Japan’s government formally passed legislation over the weekend to allow more foreign workers in a move aimed at alleviating severe labor shortages that are a major drag on the Japanese economy. From April next year, the world’s third-largest economy will allow unskilled foreigners to work in 14 sectors such as construction and elderly care for up to five years. Skilled foreigners, meanwhile, will be able to migrate with their families and remain in Japan indefinitely. Currently, unskilled worke


Japan’s government formally passed legislation over the weekend to allow more foreign workers in a move aimed at alleviating severe labor shortages that are a major drag on the Japanese economy. From April next year, the world’s third-largest economy will allow unskilled foreigners to work in 14 sectors such as construction and elderly care for up to five years. Skilled foreigners, meanwhile, will be able to migrate with their families and remain in Japan indefinitely. Currently, unskilled worke
Japan opens the door to more foreigners. That may not solve its labor woes Cached Page below :
Company: cnbc, Activity: cnbc, Date: 2018-12-13  Authors: nyshka chandran, carl court, getty images, -marcel thieliant, capital economics
Keywords: news, cnbc, companies, work, woes, training, door, allow, solve, foreigners, worlds, workforcefrom, weekend, unskilled, thirdlargest, labor, workers, opens, japan


Japan opens the door to more foreigners. That may not solve its labor woes

Japan’s government formally passed legislation over the weekend to allow more foreign workers in a move aimed at alleviating severe labor shortages that are a major drag on the Japanese economy.

That may not be enough to mitigate the nation’s dwindling workforce.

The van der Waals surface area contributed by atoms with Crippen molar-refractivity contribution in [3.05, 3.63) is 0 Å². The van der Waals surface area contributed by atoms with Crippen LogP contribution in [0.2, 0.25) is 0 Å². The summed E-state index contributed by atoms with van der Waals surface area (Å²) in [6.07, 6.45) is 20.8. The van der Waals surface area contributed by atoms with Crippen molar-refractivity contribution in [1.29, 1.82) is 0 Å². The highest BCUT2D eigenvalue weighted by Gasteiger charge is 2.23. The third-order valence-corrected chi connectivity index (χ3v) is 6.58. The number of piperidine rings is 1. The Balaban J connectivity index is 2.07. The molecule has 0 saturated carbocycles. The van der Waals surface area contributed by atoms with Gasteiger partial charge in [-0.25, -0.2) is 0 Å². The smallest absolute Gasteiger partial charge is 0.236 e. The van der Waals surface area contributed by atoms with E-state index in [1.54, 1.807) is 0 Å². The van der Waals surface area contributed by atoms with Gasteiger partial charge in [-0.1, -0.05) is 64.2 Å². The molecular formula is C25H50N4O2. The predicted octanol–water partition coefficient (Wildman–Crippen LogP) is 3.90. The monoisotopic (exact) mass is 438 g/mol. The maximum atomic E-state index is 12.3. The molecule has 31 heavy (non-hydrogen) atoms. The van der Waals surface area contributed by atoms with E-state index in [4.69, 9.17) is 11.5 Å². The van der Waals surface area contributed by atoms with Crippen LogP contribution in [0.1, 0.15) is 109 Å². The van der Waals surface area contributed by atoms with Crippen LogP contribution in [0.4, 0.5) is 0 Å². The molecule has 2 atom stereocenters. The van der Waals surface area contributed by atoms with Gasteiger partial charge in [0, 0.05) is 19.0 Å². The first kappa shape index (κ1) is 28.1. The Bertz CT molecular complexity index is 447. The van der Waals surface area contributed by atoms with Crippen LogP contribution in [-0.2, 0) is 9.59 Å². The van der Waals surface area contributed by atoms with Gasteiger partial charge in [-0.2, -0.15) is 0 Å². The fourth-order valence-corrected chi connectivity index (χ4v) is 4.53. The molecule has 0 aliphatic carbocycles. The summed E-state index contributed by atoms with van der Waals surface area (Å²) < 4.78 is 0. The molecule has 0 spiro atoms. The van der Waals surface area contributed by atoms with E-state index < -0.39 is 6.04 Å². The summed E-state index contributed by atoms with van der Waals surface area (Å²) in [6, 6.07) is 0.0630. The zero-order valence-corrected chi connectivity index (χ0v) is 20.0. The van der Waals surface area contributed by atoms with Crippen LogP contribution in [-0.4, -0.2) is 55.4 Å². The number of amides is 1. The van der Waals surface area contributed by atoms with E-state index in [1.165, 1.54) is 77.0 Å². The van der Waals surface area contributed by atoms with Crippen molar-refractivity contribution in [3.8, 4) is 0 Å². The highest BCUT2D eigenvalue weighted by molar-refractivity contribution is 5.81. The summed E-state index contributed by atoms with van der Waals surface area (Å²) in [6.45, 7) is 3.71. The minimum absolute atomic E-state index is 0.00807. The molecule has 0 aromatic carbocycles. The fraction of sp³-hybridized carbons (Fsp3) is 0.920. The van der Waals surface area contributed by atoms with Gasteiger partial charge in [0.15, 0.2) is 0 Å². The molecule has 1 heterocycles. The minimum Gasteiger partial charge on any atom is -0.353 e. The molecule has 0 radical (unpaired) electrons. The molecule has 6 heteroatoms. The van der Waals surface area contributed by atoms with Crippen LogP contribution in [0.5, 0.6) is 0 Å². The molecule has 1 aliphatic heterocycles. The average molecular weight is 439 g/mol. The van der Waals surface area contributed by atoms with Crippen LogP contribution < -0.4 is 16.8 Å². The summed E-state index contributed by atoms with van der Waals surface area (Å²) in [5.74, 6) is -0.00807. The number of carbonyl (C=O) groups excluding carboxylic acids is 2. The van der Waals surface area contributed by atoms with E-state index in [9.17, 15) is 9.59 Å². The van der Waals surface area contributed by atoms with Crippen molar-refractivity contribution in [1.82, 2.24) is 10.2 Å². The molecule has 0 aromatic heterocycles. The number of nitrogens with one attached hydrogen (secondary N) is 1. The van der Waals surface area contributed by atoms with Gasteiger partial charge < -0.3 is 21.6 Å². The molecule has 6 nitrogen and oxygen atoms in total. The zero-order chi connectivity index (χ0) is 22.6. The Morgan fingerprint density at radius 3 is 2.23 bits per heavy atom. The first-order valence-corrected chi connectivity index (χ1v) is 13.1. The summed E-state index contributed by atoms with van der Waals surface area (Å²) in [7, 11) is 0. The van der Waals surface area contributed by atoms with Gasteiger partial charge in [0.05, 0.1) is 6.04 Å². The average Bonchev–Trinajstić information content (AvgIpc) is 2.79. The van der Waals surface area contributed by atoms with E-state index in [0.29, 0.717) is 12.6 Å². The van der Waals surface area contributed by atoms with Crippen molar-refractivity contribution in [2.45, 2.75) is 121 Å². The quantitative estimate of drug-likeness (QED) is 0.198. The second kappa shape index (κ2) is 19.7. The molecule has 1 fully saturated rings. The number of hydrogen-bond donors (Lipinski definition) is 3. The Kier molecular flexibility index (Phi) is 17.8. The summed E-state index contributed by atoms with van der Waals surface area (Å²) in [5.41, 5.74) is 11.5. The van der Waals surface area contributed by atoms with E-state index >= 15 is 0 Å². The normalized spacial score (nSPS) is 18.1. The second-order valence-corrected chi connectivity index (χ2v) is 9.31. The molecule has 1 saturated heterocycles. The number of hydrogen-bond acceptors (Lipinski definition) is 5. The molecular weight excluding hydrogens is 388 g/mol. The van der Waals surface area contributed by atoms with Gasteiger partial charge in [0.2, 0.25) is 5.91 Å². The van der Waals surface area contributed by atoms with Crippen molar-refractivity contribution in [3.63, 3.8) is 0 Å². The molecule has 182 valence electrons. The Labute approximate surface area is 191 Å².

From April next year, the world’s third-largest economy will allow unskilled foreigners to work in 14 sectors such as construction and elderly care for up to five years. Skilled foreigners, meanwhile, will be able to migrate with their families and remain in Japan indefinitely. Prime Minister Shinzo Abe’s cabinet first approved the laws last month.

Currently, unskilled workers are only accepted under an intern training program. Foreigners with specialized knowledge who don’t apply for permanent residency can only live in the country for a limited time without family members.


Company: cnbc, Activity: cnbc, Date: 2018-12-13  Authors: nyshka chandran, carl court, getty images, -marcel thieliant, capital economics
Keywords: news, cnbc, companies, work, woes, training, door, allow, solve, foreigners, worlds, workforcefrom, weekend, unskilled, thirdlargest, labor, workers, opens, japan


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Five US Marines missing after aircraft crash into sea off Japan

Five U.S. Marines were missing after two Marine Corps aircraft collided in mid-air and crashed into the sea off the coast of Japan on Thursday, in what U.S. officials said may have been a refueling exercise gone wrong. A series of emergency landings and parts falling from U.S. military aircraft have highlighted safety concerns. The Marine Corps said in a statement the incident occurred around 2 a.m. local time in Japan (1700 GMT Wednesday) about 200 miles off the Japanese coast. The two aircraft


Five U.S. Marines were missing after two Marine Corps aircraft collided in mid-air and crashed into the sea off the coast of Japan on Thursday, in what U.S. officials said may have been a refueling exercise gone wrong. A series of emergency landings and parts falling from U.S. military aircraft have highlighted safety concerns. The Marine Corps said in a statement the incident occurred around 2 a.m. local time in Japan (1700 GMT Wednesday) about 200 miles off the Japanese coast. The two aircraft
Five US Marines missing after aircraft crash into sea off Japan Cached Page below :